3.1 Ministerial Determinations identifying particular derivatives for one or more of the mandates
Under section 901B of the Act the Minister may determine the classes of derivatives that will be subject to ASIC rule-making; this would also specify whether the rules relate to either trade reporting, central clearing or use of trading platforms. Determinations are legislative instruments and are therefore subject to review by Parliament and, potentially, disallowance. Classes of derivatives may be defined with reference to any matter, including the underlying asset, or the time when the derivatives were issued. In making determinations, the Minister must consider certain matters (such as the impact on the stability, integrity and efficiency of the Australian financial system) and consult certain bodies (such as APRA, ASIC and Reserve Bank). The Minister may amend or revoke a determination.
Prior to making a determination mandating any obligations with respect to a commodity derivative the Minister is required in subparagraph 901B(3)(a)(iii) of the Act to consider the likely impact on any Australian market or markets on which the commodities concerned may be traded. As part of the process of fulfilling the requirement, the Minister will seek the written agreement of the Minister for Resources, Energy and Tourism in relation to any decision mandating electricity derivatives.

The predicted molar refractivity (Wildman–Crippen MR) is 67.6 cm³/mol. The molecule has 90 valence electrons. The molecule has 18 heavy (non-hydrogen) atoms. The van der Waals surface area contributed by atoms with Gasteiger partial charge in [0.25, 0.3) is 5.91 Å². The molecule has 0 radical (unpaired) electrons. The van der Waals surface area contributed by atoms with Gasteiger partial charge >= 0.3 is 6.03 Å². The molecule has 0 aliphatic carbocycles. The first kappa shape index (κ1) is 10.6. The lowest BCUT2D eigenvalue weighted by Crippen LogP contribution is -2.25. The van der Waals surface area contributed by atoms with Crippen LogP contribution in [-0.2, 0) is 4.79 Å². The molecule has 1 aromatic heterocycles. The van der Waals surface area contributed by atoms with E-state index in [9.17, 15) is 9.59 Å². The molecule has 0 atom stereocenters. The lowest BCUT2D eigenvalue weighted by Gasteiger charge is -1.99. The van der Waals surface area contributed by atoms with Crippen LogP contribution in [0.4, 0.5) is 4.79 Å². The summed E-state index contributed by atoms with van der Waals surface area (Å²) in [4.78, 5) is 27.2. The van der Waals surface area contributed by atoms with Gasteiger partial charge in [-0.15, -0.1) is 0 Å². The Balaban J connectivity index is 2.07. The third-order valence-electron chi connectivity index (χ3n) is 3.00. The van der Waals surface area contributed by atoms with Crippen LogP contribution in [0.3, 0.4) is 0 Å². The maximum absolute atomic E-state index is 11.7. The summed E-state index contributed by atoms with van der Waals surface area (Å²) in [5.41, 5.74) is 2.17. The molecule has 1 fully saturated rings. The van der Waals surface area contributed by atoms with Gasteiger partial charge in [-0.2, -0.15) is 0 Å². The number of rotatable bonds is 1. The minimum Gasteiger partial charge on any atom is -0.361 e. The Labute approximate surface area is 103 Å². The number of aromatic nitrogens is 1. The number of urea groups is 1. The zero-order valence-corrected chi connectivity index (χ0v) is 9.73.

3.2 Regulation limiting ASIC’s rulemaking
Under section 901C of the Act regulations can be made that limit the scope of ASIC rulemaking with respect to certain classes of derivative transactions. Regulations may also provide that requirements may only be imposed on certain classes of derivative transactions in certain circumstances.
There is an additional provision in section 901D that allows for regulations to be made limiting requirements which can be imposed on certain classes of persons. Regulations may also provide that requirements may only be imposed on certain classes of persons in certain circumstances.
These regulations provide a mechanism by which certain persons and transactions can be carved out of the potential reach of the derivative transaction rules. For example, they may specify thresholds of activity that must be met before a person might become subject to one or other requirements. Likewise, they may provide that certain transactions for certain purposes cannot be made subject to a certain requirement.
The regulations (in conjunction with the ability to prescribe non licensed trade repositories) also provide the means by which the regulator may be given constrained derivative transaction rule making powers, for example, in connection with compliance with foreign trade reporting, clearing or execution requirements.
The scope of these obligations could also be limited by ASIC as it phases in the application of the rules, as discussed in section 4 of this paper.
3.3 Regulation requiring additional consultation in certain circumstances
Under section 901J of the Act regulations may require that ASIC consult with particular bodies prior to making rules.